The instructors, nevertheless, agreed that an instructor needs to look ‘fit’ and ‘healthy,’ to have ‘that ideal body type’ instead of being overweight, out of shape, and soft. As role models to the participants, they needed to sustain the ‘healthy looks’ of “fit, toned, and little body fat,” said one instructor.
While the instructors acknowledged that ‘fit looks’ tends to be the dominant industry standard, they believed it was unrelated to competent teaching skills. One instructor explained: “It’s not necessarily the body that you have…it is what it can do. You could be obese [yet] absolutely fit and able to teach a class.” The instructors also felt that the problems related to the ‘looks based’ standard were not openly discussed within the instructor community. One instructor described it “like an elephant in a room:” an issue that nobody talks about, but everyone is assumed to strive for because “that is what you need to be and who your participants want you to be.”
Not much has changed in 30 years: women continue to feel pressure to obtain the thin, toned, and young ideal body that also dominates the fitness industry. According to the instructors, there is, however, more emphasis on health in the fitness industry. But the health messages tend to be mixed with the messages of obtaining a fit looking body. The instructors, nevertheless, felt that the fitness community is silent when it comes to clients’ and their own needs to strive for the fit body. This could indicate that there is recognition of the problems associated with the quest for the ideal body and thus, it should not be openly promoted. There is, indeed, plenty of medical evidence linking this image to body related psychological disorders in women. However, if we simply not talk about it, will the body problems disappear?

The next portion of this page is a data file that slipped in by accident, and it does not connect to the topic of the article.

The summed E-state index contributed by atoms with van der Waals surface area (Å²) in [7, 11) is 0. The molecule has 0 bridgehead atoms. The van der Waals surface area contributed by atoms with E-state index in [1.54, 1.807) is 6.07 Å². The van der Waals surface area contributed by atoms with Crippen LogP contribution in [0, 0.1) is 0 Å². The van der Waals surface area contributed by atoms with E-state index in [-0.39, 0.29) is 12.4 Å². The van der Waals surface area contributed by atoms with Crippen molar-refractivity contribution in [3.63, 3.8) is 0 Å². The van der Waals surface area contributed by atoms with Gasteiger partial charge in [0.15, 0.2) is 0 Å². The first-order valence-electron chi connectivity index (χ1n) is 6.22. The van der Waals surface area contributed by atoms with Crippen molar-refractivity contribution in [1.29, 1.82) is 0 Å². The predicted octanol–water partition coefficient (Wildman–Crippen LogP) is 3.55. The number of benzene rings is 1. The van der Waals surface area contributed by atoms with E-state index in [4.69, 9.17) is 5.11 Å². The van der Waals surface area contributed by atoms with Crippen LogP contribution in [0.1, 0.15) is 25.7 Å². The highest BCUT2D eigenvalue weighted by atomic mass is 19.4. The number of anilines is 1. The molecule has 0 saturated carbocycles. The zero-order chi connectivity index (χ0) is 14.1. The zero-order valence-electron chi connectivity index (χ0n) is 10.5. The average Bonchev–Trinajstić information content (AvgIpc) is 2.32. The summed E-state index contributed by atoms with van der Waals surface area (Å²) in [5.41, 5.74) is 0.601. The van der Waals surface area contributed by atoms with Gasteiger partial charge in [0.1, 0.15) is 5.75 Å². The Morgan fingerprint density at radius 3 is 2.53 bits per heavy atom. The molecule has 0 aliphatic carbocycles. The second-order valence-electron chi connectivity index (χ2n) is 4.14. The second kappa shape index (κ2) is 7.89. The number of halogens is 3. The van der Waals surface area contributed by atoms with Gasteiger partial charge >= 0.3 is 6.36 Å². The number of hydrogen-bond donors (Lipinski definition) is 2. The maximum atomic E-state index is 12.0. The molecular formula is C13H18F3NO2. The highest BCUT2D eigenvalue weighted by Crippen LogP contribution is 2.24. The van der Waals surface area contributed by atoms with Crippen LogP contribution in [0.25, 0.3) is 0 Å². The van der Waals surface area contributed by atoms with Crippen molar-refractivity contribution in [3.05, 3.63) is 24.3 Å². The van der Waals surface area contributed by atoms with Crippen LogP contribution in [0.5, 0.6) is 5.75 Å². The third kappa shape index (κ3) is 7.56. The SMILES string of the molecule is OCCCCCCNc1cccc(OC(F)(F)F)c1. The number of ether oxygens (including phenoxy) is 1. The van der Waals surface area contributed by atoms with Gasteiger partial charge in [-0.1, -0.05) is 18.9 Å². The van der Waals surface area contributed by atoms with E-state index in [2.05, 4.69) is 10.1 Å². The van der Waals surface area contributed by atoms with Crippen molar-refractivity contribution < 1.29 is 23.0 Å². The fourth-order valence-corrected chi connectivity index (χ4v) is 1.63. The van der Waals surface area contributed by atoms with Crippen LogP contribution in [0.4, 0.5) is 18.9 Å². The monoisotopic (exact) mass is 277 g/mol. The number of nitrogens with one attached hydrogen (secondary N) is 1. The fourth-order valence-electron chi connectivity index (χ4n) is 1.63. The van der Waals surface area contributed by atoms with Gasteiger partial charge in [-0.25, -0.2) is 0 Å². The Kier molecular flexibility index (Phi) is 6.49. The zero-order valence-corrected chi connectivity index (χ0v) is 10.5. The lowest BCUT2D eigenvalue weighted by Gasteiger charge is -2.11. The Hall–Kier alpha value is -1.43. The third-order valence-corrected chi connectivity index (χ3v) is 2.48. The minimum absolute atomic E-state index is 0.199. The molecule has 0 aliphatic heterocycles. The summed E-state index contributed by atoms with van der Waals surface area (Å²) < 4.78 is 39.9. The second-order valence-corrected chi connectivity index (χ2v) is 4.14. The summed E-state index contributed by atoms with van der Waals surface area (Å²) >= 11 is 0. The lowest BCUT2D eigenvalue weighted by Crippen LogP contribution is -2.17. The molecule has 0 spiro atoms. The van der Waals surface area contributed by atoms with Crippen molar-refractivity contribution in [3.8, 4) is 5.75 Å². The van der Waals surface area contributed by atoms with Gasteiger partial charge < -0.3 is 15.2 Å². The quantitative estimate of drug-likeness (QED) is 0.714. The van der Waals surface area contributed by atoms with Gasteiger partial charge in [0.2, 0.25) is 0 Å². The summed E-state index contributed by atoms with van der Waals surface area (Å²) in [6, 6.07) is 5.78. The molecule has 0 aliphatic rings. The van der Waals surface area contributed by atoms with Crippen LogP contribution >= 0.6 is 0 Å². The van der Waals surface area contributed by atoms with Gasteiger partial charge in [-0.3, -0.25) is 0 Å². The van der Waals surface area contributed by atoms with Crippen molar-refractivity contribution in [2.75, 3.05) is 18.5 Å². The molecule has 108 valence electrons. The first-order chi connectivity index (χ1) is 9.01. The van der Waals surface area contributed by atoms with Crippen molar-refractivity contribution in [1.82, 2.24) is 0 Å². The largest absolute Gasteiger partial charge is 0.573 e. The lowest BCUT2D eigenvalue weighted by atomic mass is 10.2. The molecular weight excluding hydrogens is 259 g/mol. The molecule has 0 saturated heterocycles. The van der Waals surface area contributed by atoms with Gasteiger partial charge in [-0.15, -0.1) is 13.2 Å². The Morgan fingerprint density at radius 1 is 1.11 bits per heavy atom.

So what should be done? The obvious answer is, of course, to change the image of the ideal body. This has proven to be a very slow process and while we wait for a broader standard for feminine beauty, we could, perhaps, acknowledge our instructors' teaching skills instead of adding to their body pressures by continual judgment.
What about our own bodies? This is hard. Even with increased awareness and education, it is nearly impossible to ignore the body ideal, but at least we can practice exercising for other reasons than just ‘fit looks.’ These other reasons could include the enjoyment of moving, obtaining better alignment, having less pain, becoming stronger, having more energy, or feeling better. We can also help our instructors by openly stating that we prefer to exercise for other goals than the ‘body beautiful.’ Perhaps these, in time, become steps towards defining more inclusive ideas about what beautiful women look like.
Dworkin, S. L. & Wachs, F. L. (2009). Body panic: Gender, health, and the selling of fitness. New York: NYU Press.
Hoglund, K. & Normen, L. (2002). A high exercise load is linked to pathological weight control behavior and eating disorders in female fitness instructors. Scandinavian Journal of Medicine & Science in Sports, 12, 261-275.
Neighbors, L. A., & Sobal, J. (2007). Prevalence and magnitude of body weight and shape dissatisfaction among university students. Eating Behaviors, 4, 429–439.
Prichard, I., & Tiggemann, M. (2005). Objectification in fitness centers: Self-objectification, body dissatisfaction, and disordered eating in aerobic instructors and aerobic participants. Sex Roles, 53, 19-28.
Stice, E., & Shaw, H. E. (2002). Role of body dissatisfaction in the onset and maintenance of eating pathology: A synthesis of research findings. Journal of Psychosomatic Research, 53, 985–993.
Copyright: Joy Chikinda and Pirkko Markula